Food delivery apps, which experienced tremendous growth during the Covid-19 pandemic, are now facing a decline in users as people become reluctant to bear the burden of escalating delivery fees.
According to the latest data from Statistics Korea, online food delivery sales in April witnessed a 1.4 percent year-on-year decrease, amounting to 2.1 trillion won ($1.6 billion). This marks the tenth consecutive month of on-year declines. In March, the figure plummeted by a staggering 12.9 percent to 2.1 trillion won, representing the highest decline recorded since Statistics Korea began compiling data on this category in 2017.
The diminished demand for delivery services can be attributed to Korea transitioning into the endemic phase of the Covid-19 situation, liberating people from the confines of their homes. Furthermore, the surge in food prices and delivery fees has had an adverse impact on demand. Mobile data analysis company Mobile Index reveals that in April, Baedal Minjok (Baemin) experienced a 3.1 percent year-on-year decrease in monthly active users (MAU), totaling 19.55 million. Yogiyo witnessed a sharp decline of 16 percent, with its MAU standing at 6.68 million, while Coupang Eats’s figures plunged by 40 percent, reaching 3.03 million.
Kim Jeh-hoo, a 28-year-old living alone, shares his perspective: “I no longer rely heavily on delivery apps since the social distancing measures were lifted. Now that I am free to venture outside, I prefer dining out with friends and acquaintances. Even when I do place an order through an app, I prefer picking up the food myself at the restaurant. The rising delivery fees have become exorbitant for me.”
A survey conducted by market tracker Open Survey, encompassing 1,687 delivery app users, reveals that nearly one-third of respondents reported reduced usage of these apps compared to the previous year. Among the 485 respondents who expressed diminished usage, an overwhelming 83.9 percent attributed it to the high cost of delivery fees.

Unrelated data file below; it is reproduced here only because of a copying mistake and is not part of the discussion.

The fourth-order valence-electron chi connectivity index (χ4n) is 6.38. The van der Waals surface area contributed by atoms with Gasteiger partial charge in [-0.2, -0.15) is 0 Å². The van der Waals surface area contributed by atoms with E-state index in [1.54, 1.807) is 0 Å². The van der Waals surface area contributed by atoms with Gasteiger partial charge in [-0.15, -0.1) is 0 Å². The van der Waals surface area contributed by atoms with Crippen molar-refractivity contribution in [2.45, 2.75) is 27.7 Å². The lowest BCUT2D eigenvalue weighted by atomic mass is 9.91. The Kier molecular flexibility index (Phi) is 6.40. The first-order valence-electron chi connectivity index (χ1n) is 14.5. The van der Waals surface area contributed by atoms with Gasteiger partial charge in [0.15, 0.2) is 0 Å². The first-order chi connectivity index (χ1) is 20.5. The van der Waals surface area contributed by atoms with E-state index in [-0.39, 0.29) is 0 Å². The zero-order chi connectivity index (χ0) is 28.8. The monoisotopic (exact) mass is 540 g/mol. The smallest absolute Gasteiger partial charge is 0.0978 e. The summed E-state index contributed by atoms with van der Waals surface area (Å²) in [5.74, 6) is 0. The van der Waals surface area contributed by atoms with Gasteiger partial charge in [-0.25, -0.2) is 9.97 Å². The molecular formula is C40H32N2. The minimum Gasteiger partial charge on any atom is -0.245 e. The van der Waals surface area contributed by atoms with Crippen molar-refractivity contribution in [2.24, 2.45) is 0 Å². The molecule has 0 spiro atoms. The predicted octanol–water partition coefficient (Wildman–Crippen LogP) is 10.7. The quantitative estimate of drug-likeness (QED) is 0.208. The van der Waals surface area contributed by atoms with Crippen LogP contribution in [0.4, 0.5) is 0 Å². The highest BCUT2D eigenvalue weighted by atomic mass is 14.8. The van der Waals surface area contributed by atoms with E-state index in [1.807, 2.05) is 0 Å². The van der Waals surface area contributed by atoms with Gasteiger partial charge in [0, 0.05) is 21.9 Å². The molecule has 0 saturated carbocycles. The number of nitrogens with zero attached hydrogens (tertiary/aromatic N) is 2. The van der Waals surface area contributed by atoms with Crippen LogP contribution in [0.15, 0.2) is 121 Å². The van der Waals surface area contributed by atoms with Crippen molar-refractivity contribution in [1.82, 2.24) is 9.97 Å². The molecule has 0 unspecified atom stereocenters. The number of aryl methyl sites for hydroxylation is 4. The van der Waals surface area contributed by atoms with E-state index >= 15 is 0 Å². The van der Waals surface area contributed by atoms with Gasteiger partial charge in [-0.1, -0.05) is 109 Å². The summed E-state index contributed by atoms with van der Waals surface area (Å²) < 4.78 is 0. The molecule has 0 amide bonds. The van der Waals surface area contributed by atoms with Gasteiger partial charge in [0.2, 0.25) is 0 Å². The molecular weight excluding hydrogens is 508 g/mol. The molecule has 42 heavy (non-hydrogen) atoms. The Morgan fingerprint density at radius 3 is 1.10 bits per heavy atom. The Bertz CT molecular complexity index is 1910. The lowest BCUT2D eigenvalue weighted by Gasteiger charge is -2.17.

Delivery fees, ranging from a basic fee of 2,000 won to as high as 10,000 won, often account for a substantial portion, and sometimes even more than half, of the total cost of the ordered food. Additional charges may be imposed based on distance or weather conditions.
According to a survey by the Korea Agro-Fisheries & Food Trade Corporation in March, 68.6 percent of 1,267 respondents considered 2,000 won to be an appropriate delivery fee, while 23 percent deemed a fee between 2,500 won and 3,000 won acceptable.
A spokesperson from the e-commerce industry, requesting anonymity, acknowledges the unprecedented growth experienced by delivery apps during the pandemic: “As delivery demands shrink due to factors such as exorbitant delivery fees, it is imperative for the leading delivery app Baemin, accounting for 70 percent of the total market, to alleviate the financial burden on consumers. The current discounts offered by the app do not sufficiently address consumers’ concerns.”
Baemin has introduced a service in April aimed at reducing delivery fees by consolidating orders from nearby stores and delivering them in one go.
Additionally, the company has started distributing discount coupons to users who place orders between 3 p.m. and 5 p.m. starting from May 22. These coupons can be used in conjunction with other offers.
Other e-commerce operators are adopting subscription-based membership models to retain their customer base. Yogiyo has launched a subscription service where users can pay 9,900 won per month to enjoy free deliveries. In restaurants marked as “Yogi Pass,” deliveries are free of charge for orders exceeding 17,000 won.
Coupang Eats, which experienced the most substantial year-on-year drop in monthly users in April, has extended the benefits of its parent organization Coupang’s WOW membership program to its delivery app starting from May. WOW members can avail discounts of up to 10 percent on their orders, including delivery fees.
WOW is a subscription-based program that offers various advantages, such as free and expedited shipping, discounts, access to exclusive promotions within the e-commerce platform, and content from the Coupang Play streaming service, all for the price of 4,990 won per month.
Professor Jun Ho-kyeom from Seoul Venture University emphasizes that apps like Baemin and Yogiyo should introduce more enticing services beyond mere discounts to retain their customer base. He suggests, “For instance, in the case of Yogiyo, users can fully maximize the benefits of paying 9,900 won per month by utilizing the app more than 1.6 times per week. Moreover, the minimum order requirement of 17,000 won can pose a financial burden for single-person households. Therefore, apps should offer additional perks beyond discounts. As Coupang expands its membership to include delivery and streaming services, other apps should consider forming partnerships or collaborations with other companies to provide enhanced benefits.”